The Associated Press Advises Against Using “Assault Rifle” and “Assault Weapon” in News Reports

Image of the AP Stylebook entry defining assault weaponAfter years of incorporating the terms “assault rifle” and “assault weapons” into news reports involving firearms—especially when used in crimes—journalists are now advised by The Associated Press to avoid these “highly politicized terms,” and the Second Amendment Foundation (SAF) says it’s a “smart gun change.”

“It’s about time the media realized the terms ‘assault rifle’ and ‘assault weapon’ are inflammatory and meaningless,” says SAF founder and executive vice president Alan M. Gottlieb. “Those terms have become part of the gun prohibition lobby’s lexicon, and unfortunately, journalists across the country have been all-too-willing to adopt their vocabulary and repeatedly use it in their reports.

According to an AP Style Tip, “The preferred term for a rifle that fires one bullet each time the trigger is pulled, and automatically reloads for a subsequent shot, is a semi-automatic rifle. An automatic rifle continuously fires rounds if the trigger is depressed and until its ammunition is exhausted.

“Avoid assault rifle and assault weapon,” the AP adds, “which are highly politicized terms that generally refer to AR- or AK-style rifles designed for the civilian market, but convey little meaning about the actual functions of the weapon.”

“I’m glad to see the AP Stylebook now recognizes that these firearms only fire one round each time a trigger is pulled,” he continued, “and really function no differently than any other semi-auto rifle, pistol, or shotgun, all of which have been in common use in this country for more than a century.”

US Supreme Court Affirms Right to Carry Arms in Public for Self-Defense

Basing its decision on detailed textual and historical analysis of the US Bill of Rights’ Second Amendment, the Supreme Court of the United States has ruled that the US Constitution explicitly protects “an individual’s right to carry a handgun for self-defense outside the home.”

The court says the “normal and ordinary” meaning of the Second Amendment’s operative clause—“the right of the people to keep and bear Arms shall not be infringed”—guarantees the individual right to possess and carry weapons in case of confrontation whether inside or outside the home.

The justices’ June 23, 2022 decision strikes down a New York state law that required gun owners to demonstrate a particular personal need before they could possibly qualify for a license allowing them to carry firearms in public.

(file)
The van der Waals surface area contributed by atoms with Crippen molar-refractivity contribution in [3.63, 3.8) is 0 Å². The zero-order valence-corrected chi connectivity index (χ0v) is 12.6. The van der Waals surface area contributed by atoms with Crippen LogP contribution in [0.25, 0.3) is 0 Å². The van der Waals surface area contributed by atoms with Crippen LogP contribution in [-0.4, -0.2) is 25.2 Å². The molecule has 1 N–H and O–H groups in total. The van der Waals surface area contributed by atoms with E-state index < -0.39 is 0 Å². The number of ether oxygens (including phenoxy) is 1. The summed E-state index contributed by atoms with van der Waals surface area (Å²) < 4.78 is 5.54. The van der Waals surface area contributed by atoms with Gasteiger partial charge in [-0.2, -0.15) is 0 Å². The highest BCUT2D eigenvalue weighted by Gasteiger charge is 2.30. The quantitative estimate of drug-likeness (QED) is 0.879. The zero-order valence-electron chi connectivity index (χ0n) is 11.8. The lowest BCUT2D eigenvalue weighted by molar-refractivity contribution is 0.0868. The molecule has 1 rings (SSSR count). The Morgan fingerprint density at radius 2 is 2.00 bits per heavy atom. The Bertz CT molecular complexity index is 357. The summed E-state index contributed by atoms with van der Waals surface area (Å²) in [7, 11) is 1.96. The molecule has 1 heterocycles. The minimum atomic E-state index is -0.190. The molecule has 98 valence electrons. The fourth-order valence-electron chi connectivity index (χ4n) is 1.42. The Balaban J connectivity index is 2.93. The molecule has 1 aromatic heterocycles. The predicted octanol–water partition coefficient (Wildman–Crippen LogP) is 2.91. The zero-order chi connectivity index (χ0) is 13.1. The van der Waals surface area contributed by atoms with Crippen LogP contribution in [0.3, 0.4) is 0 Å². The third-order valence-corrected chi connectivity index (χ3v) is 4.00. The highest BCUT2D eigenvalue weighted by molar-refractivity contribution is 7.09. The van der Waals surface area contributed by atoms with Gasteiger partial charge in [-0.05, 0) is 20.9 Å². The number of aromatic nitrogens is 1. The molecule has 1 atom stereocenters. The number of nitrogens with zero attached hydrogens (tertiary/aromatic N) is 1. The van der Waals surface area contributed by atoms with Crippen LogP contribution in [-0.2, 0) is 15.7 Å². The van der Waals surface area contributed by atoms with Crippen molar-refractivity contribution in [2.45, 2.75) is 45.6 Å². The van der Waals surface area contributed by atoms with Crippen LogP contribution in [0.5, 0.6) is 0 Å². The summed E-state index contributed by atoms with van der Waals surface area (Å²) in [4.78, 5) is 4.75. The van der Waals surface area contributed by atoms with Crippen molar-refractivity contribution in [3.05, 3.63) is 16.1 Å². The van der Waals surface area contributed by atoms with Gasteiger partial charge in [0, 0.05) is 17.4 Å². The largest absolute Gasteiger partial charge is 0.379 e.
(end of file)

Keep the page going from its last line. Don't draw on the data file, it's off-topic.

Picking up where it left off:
It is now the third ruling, after the cases of Heller and McDonald, in which the high court is directly instructing lower courts that “individual self-defense is ‘the central component’ of the Second Amendment right.”

In his concurring statement, Justice Samuel Alito says, “Today, unfortunately, many Americans have good reason to fear that they will be victimized if they are unable to protect themselves. And today, no less than in 1791, the Second Amendment guarantees their right to do so.”

The Court’s ruling means that, while states may require carry permits, they must issue them to ordinary law-abiding, mentally-sound people. Ordinary people must be able to carry a personal firearm in ordinary places where people congregate. And licensing cannot be excessively delayed or expensive.

For a detailed explanation of the ruling’s legal language, see the video by attorney Andrew Branca on Law of Self Defense. Also read The Scramble on American Handgunner and Supreme Court Upholds Gun Rights Outside of the Home, Let’s Break It Down on Ammoland.

Self-Defense Tactical Driving Tips

Image of two hands on a car steering wheelSince the early 1960s the phrase “Drive Defensively” has been taught in driver education courses across America. It means the skill to drive a vehicle safely despite any conditions you encounter and the actions of others. In a typical defensive driving course, students learn crucial crash prevention techniques that include:

  • Scanning the roadway ahead and adapting accordingly to your surroundings
  • Expecting the unexpected
  • Being alert and distraction free
  • Employing the two-second rule for following distances
  • Knowing your vehicle’s stopping distance
  • Being aware of reaction distance
  • Looking through a turn to know what you’ll encounter
  • Preparing for environment hazards and vehicle emergencies
  • Driving with the commitment to be the safest driver on the road

[ Read the SemperVerus article, A Simple Chart for Situational Awareness ]

Self-defense tactical driving takes the concept further, putting a motor behind the everyday proficiency of situational awareness. As always, distance is your self-defense friend. The greater the distance from a threat, the more time you have to avoid or prepare for it. Here are a few practical ways to defend yourself in your vehicle:

Ammo Price Trends: Cost Per Round Chart

Chart of ammunition prices per round by month
Source: Visualizing Ammo Cost Trends Across Nine Popular Calibers on The Firearm Blog.

Ammunition Search Engines:

[ Read the SemperVerus article, Checklist: Matters to Consider When Deciding on a Handgun ]

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